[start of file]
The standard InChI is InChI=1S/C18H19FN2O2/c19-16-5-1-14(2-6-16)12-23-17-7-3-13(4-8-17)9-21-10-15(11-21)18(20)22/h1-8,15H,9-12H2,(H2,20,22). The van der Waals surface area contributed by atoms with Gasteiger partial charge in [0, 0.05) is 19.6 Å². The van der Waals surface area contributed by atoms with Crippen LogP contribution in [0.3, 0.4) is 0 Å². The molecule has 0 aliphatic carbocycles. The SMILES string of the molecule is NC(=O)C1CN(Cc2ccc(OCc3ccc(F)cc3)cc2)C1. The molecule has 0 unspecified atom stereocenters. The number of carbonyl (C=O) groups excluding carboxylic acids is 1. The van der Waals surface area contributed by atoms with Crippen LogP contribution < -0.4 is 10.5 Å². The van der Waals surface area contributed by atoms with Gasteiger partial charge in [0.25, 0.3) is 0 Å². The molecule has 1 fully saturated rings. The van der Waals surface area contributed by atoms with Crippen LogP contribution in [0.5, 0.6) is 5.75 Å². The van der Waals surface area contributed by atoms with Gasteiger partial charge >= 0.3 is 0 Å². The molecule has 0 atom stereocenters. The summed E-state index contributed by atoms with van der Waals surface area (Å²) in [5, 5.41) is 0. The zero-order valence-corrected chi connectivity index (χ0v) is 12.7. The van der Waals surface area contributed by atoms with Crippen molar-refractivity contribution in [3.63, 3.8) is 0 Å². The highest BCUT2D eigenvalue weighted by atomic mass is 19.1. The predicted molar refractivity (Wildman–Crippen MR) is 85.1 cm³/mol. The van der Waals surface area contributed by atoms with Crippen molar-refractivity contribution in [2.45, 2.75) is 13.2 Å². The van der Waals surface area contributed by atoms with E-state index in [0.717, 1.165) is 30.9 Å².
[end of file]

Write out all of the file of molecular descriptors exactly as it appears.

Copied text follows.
The standard InChI is InChI=1S/C18H19FN2O2/c19-16-5-1-14(2-6-16)12-23-17-7-3-13(4-8-17)9-21-10-15(11-21)18(20)22/h1-8,15H,9-12H2,(H2,20,22). The van der Waals surface area contributed by atoms with Gasteiger partial charge in [0, 0.05) is 19.6 Å². The van der Waals surface area contributed by atoms with Crippen LogP contribution in [0.3, 0.4) is 0 Å². The molecule has 0 aliphatic carbocycles. The SMILES string of the molecule is NC(=O)C1CN(Cc2ccc(OCc3ccc(F)cc3)cc2)C1. The molecule has 0 unspecified atom stereocenters. The number of carbonyl (C=O) groups excluding carboxylic acids is 1. The van der Waals surface area contributed by atoms with Crippen LogP contribution < -0.4 is 10.5 Å². The van der Waals surface area contributed by atoms with Gasteiger partial charge in [0.25, 0.3) is 0 Å². The molecule has 1 fully saturated rings. The van der Waals surface area contributed by atoms with Crippen LogP contribution in [0.5, 0.6) is 5.75 Å². The van der Waals surface area contributed by atoms with Gasteiger partial charge >= 0.3 is 0 Å². The molecule has 0 atom stereocenters. The summed E-state index contributed by atoms with van der Waals surface area (Å²) in [5, 5.41) is 0. The zero-order valence-corrected chi connectivity index (χ0v) is 12.7. The van der Waals surface area contributed by atoms with Crippen molar-refractivity contribution in [3.63, 3.8) is 0 Å². The highest BCUT2D eigenvalue weighted by atomic mass is 19.1. The predicted molar refractivity (Wildman–Crippen MR) is 85.1 cm³/mol. The van der Waals surface area contributed by atoms with Crippen molar-refractivity contribution in [2.45, 2.75) is 13.2 Å². The van der Waals surface area contributed by atoms with E-state index in [0.717, 1.165) is 30.9 Å².